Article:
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Cracks have been forming all over the place during this series. For two Tests the brittleness was Australia's, but in Sydney the fault lines have been shaking South Africa
Peter English at the SCG
January 5, 2009
Cracks have been forming all over the place during this series. For two Tests the brittleness was Australia's, but in Sydney the fault lines have been shaking South Africa. A fractured hand for the captain Graeme Smith was followed by a broken helmet for Morne Morkel and a total of 327 on a pitch that is breaking up ahead of schedule. Batting is not much fun and will become more fraught over the next two days, with South Africa having the tougher task after facing a deficit of 151 at stumps.
Two squiggly lines run up the length of the pitch, but the crack holding the most danger sits just outside off stump for the right-handers batting at the Paddington End and the lefties facing at the Randwick End. They will continue to widen and smaller ones will appear, giving the bowlers other targets to aim for. And when the ball is old and soft it often stays lower on the flatter sections of the pitch, adding to the unpredictability.
"It's up there with the top three toughest wickets I've ever had to bat on, on day three," Mark Boucher said after registering a committed 89. "It's not nice staring down the wicket and making sure you're running down the side of it so you don't fall down."
The batsmen had to convince themselves to play forward and wait for the ball to move in, out, down or up, depending on the angle of entry into the gap. Finding rhythm was as impossible as feeling in control. South Africa earned 202 runs on a day when the most courageous batting came from Boucher and Morkel. South Africa were effectively 6 for 193 when they came together - Smith won't bat - and they weathered and wore the Australian attack for 115.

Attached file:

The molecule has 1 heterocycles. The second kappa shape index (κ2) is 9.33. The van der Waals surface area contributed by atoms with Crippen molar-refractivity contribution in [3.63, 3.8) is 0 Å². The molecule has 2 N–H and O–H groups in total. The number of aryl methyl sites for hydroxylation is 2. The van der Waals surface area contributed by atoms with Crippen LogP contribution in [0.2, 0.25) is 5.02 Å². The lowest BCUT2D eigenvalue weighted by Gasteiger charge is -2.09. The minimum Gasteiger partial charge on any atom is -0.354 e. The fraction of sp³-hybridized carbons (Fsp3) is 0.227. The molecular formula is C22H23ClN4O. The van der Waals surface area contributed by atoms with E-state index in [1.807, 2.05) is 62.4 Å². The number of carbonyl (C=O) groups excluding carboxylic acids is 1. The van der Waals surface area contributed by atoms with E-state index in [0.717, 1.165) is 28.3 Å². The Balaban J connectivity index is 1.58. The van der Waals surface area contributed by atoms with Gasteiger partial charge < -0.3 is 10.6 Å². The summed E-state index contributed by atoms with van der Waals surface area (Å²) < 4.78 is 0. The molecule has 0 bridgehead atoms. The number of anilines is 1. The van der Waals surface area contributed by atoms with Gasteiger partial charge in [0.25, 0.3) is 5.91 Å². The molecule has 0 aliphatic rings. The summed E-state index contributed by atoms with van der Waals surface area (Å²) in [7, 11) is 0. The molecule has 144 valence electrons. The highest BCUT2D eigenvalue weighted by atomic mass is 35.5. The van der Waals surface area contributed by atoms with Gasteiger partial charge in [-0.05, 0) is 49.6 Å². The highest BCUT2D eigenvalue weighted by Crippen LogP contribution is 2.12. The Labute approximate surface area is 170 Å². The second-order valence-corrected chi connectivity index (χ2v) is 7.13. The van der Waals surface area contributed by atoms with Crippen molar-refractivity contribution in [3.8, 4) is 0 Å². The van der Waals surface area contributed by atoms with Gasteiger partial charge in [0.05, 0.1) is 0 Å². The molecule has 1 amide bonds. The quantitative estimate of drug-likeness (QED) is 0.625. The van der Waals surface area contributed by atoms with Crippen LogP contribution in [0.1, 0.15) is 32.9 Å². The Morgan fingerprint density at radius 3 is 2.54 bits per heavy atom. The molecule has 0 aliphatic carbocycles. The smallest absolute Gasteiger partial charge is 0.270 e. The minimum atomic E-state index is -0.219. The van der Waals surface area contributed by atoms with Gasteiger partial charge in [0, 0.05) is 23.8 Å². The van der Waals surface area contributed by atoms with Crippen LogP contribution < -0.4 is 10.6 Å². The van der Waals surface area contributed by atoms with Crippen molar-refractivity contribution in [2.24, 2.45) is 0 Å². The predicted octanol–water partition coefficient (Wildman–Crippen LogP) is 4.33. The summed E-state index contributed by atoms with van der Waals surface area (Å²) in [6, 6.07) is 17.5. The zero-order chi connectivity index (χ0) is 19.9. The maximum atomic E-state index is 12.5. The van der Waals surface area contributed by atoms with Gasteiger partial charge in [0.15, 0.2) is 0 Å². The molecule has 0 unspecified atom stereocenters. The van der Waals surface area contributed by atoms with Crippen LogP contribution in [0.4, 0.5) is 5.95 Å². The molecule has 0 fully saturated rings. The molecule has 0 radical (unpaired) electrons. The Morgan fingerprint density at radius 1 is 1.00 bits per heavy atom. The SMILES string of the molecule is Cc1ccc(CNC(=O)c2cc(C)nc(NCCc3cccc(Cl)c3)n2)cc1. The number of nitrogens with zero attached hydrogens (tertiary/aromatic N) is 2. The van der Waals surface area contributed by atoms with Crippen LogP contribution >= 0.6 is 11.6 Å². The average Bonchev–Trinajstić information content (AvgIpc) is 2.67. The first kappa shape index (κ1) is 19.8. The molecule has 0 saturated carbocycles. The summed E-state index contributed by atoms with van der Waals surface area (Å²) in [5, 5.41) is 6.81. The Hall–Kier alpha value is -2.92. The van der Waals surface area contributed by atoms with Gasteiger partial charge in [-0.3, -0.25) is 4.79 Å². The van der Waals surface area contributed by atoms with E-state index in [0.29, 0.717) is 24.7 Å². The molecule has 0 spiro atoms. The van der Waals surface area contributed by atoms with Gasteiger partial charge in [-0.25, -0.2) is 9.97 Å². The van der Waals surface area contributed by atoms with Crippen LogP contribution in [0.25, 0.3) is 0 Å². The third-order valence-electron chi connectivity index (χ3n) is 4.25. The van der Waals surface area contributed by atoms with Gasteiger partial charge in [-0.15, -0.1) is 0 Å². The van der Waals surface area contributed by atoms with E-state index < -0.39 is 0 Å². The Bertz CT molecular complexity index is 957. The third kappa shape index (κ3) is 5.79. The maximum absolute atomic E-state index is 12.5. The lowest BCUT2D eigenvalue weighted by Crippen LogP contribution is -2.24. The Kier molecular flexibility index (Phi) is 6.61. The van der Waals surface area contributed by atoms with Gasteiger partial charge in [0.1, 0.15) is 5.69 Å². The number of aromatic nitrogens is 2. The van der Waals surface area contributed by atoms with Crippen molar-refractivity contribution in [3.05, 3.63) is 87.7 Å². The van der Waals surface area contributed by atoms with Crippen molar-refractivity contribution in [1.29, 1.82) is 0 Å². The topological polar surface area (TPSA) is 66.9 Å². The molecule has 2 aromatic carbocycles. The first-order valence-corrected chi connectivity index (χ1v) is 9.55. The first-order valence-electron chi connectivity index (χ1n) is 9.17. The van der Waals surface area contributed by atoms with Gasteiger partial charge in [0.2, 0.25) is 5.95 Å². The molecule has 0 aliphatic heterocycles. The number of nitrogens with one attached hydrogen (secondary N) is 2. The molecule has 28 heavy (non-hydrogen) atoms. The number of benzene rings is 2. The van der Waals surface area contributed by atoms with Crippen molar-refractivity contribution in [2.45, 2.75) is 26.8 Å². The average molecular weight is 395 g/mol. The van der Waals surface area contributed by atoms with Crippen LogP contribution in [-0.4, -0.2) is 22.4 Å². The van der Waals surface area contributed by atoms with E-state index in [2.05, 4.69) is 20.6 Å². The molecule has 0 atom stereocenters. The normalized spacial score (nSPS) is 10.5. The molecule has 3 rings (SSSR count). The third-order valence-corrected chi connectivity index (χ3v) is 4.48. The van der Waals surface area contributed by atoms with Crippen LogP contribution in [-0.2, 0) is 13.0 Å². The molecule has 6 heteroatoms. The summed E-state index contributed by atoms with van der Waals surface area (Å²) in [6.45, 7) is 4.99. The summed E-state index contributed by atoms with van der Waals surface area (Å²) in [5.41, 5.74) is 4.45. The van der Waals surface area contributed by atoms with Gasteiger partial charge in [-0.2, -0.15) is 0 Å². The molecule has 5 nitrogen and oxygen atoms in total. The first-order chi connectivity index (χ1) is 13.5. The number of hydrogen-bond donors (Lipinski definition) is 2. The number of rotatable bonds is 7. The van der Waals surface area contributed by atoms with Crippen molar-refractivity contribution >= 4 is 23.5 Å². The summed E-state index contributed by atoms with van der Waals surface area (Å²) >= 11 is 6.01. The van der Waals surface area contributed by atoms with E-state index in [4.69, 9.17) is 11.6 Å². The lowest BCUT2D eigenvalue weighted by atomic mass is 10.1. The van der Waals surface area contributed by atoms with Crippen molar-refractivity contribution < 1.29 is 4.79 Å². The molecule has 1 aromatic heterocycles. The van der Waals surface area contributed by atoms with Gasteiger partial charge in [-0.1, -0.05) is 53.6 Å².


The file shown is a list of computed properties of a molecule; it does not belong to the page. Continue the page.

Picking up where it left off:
Ponting alternated the left-handers Johnson and Doug Bollinger at the Paddington End for almost five hours. When those fast men were sprinting in there was no respite for any of the batsmen. Australia were holding the string as South Africa struggled and then scrapped through the Boucher-Morkel recovery, but the advantage did not turn into easy wickets until Siddle charged through late in the day to finish with 5 for 59.
Siddle, Andrew McDonald and Nathan Hauritz were used mostly at the Randwick End, where there was less impact and only one wicket. When Siddle was switched in the final session he captured 4 for 7 in 22 balls, succeeding by aiming for the stumps instead of the gaps in the surface. Morkel, Boucher and Dale Steyn were bowled and Paul Harris was lbw in the sudden shift of tempo.
"Coming from that end, and being a right-hander, the crack wasn't on my side," Siddle said. "I was just aiming for the stumps, getting a bit of reverse-swing and trying to attack the stumps. I got a few uneven bounces, some kept low, some got up, and kept the batter thinking."
Bollinger deserved to agree on at least one lbw with Billy Bowden and did well to remain cool. His flustered reactions were limited to head shakes, hands on hips and a few mutterings. Minor cracking, but no breaking. Johnson accounted for Jacques Kallis and JP Duminy and all the quicks had thick edges but not many slips.
The batsmen were most at ease when the ball left them off the marks, but when it came back there was flinching and fending. A delivery from Johnson re-directed off a crack for four wides down the legside and Boucher was floored by one that appeared to brush his shoulder. Another from Bollinger rose to dint Morkel's helmet.
On the second afternoon Johnson's crack-assisted off-cutter hit Smith's left hand and sent him to hospital. He was in Melbourne having treatment on his elbow while his team-mates jumped, hopped and hoped. Boucher tried to play back as much as possible, looking awkward at times but in as much comfort as any of the batsmen since Michael Clarke and Mitchell Johnson the previous day. More grit will be required over the rest of the match for anyone with a bat.
The pitch was in such a dry condition due to the groundsman Tom Parker expecting showers in the lead-up to the game. He reduced the amount of water he put on the surface, but the rain didn't come and there were lines on it before the toss.
"It has deteriorated pretty quickly and the cracks have opened up a fair bit," Siddle said. "It's going to get a little bit worse over the next couple of days."
Batting will become even more treacherous during the second innings, but it will be less of a bother for Ricky Ponting's order. Australia will need to spend only a few hours on it on Tuesday before letting the under-manned South Africa test their bravery again in their bid to save the game. There will be no miracle chase in this match, but if the visitors hold on for a draw it will improve their already high standing on this incredibly successful tour.
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